Watch: Valedictorian who had mic cut off finally gets to finish speech on Jimmy Kimmel Live

Last week, high school valedictorian and class president Peter Butera was giving a speech at his graduation when the school cut off his mic for speaking his mind. But last night, Butera was able to finish his speech to the much larger audience of Jimmy Kimmel Live! Read the rest

Mormon official silences 12-year-old girl in church after she says she's gay

Savannah, a 12-year-old girl, is giving a speech at her Utah church but is interrupted when an official at the church cuts off her microphone and tells her to sit down. He apparently did not like the fact that she was saying that God loved all parts of her.

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Reporters at U.S. Capitol told they are not allowed to film interviews with senators in hallways

In Washington today, a bizarre development that breaks with years of political and press tradition. This can't have anything to do with their secret plan to take away health care, could it?

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A legal victory for the kickstarted Star Trek mashup censored by Dr Seuss's estate

Last October, the Dr Seuss estate used legal threats to halt a wildly successful crowdfunded Seuss/Star Trek mashup called "Oh, The Places You'll Boldly Go," whose contributors included comics legend Ty Templeton and Tribbles creator David Gerrold. Read the rest

ACT NOW! In 9 days, the European Parliament could pass a truly terrible copyright expansion

When MEP Julia Reda conducted a wide-ranging and open consultation on updating EU copyright, she came up with some great, sensible reforms: making it legal to take pictures of buildings, making it legal to link to newspapers, creating a Europe-wide set of fair dealing exceptions to copyright, capping copyright terms at life-plus-50 years, and making sure that the rights you get to analog media (like the right to give your books and music to your kids when you die) carries over to digital media. Read the rest

Desperate Comcast commits copyfraud in bid to silence its critics

The good people at Fight for the Future established OPERATION COMCASTROTURF to help you figure out if your stolen identity was used to file fake anti-net-neutrality comments with the FCC, but Comcast wants them shut down, and it's prepared to commit barratry to get its way. Read the rest

Thailand is losing the war on dissent, thanks to user notifications and HTTPS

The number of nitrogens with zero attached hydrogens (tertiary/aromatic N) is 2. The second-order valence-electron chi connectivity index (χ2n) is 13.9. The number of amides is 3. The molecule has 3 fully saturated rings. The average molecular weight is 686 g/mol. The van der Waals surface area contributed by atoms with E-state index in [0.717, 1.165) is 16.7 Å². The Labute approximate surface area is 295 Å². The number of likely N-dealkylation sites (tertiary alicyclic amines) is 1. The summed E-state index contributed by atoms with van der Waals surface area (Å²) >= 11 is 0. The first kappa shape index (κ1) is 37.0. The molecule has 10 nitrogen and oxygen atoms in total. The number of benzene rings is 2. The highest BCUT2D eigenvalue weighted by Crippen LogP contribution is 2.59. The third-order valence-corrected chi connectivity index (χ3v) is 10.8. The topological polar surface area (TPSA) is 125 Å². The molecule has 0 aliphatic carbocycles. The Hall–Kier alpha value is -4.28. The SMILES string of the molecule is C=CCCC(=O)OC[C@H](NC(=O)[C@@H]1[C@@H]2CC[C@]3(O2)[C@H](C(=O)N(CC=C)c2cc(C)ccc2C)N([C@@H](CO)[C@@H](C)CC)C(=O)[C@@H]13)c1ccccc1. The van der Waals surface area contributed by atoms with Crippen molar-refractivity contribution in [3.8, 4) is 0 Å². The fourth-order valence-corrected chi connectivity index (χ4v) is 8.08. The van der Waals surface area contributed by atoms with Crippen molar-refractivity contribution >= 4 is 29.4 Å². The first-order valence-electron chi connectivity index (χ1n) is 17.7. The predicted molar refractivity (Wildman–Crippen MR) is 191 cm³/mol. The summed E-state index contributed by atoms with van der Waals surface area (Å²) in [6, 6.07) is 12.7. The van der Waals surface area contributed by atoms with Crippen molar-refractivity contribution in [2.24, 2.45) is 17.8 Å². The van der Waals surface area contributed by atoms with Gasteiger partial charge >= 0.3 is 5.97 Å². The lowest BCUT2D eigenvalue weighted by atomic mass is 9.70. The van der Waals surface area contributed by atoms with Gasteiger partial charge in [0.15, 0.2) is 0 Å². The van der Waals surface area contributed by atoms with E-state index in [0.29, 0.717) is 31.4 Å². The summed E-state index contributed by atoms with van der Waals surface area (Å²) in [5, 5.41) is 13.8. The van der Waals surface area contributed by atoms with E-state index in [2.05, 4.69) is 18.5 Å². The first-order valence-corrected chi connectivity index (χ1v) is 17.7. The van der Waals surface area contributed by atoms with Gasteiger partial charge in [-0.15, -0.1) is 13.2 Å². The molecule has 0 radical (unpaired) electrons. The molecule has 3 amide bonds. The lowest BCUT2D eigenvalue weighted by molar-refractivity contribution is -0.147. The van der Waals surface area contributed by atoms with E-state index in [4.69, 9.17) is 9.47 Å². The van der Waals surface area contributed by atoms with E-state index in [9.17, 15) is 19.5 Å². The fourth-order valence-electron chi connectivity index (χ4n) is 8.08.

Thailand's insane lese majeste laws make it radioactively illegal to criticize the royal family, reflecting a profound insecurity about the legitimacy of the ruling elites there that can only be satisfied through blanket censorship orders whenever one of the royals does something ridiculous, cruel or both (this happens a lot). Read the rest

Trump wanted Comey to throw journalists in prison

Yesterday, The New York Times ran a story with the headline "Comey Memo Says Trump Asked Him to End Flynn Investigation." But another nugget was hidden towards the bottom of the article:

Alone in the Oval Office, Mr. Trump began the discussion by condemning leaks to the news media, saying that Mr. Comey should consider putting reporters in prison for publishing classified information, according to one of Mr. Comey’s associates.

But isn't it legal in the United States for journalists to publish leaks whether they are legally obtained by someone else or not? According to The Guardian:

The real danger, which got far less attention, was that Trump might use the draconian 100-year-old Espionage Act to target reporters with prosecution for publishing classified information. Less than six months into his presidency, we now have reason to believe this is a distinct possibility.

The Espionage Act is blatantly unconstitutional, which is part of the reason why every justice department in modern history has avoided reaching the point of prosecution against a newspaper. But it has long been a specter hanging over journalists: if you read just the text of the law, it is being violated almost daily by reporters at every major paper in the country. (And it’s not just journalists: the law is so wildly broad that just by reading the New York Times, you are arguably guilty.)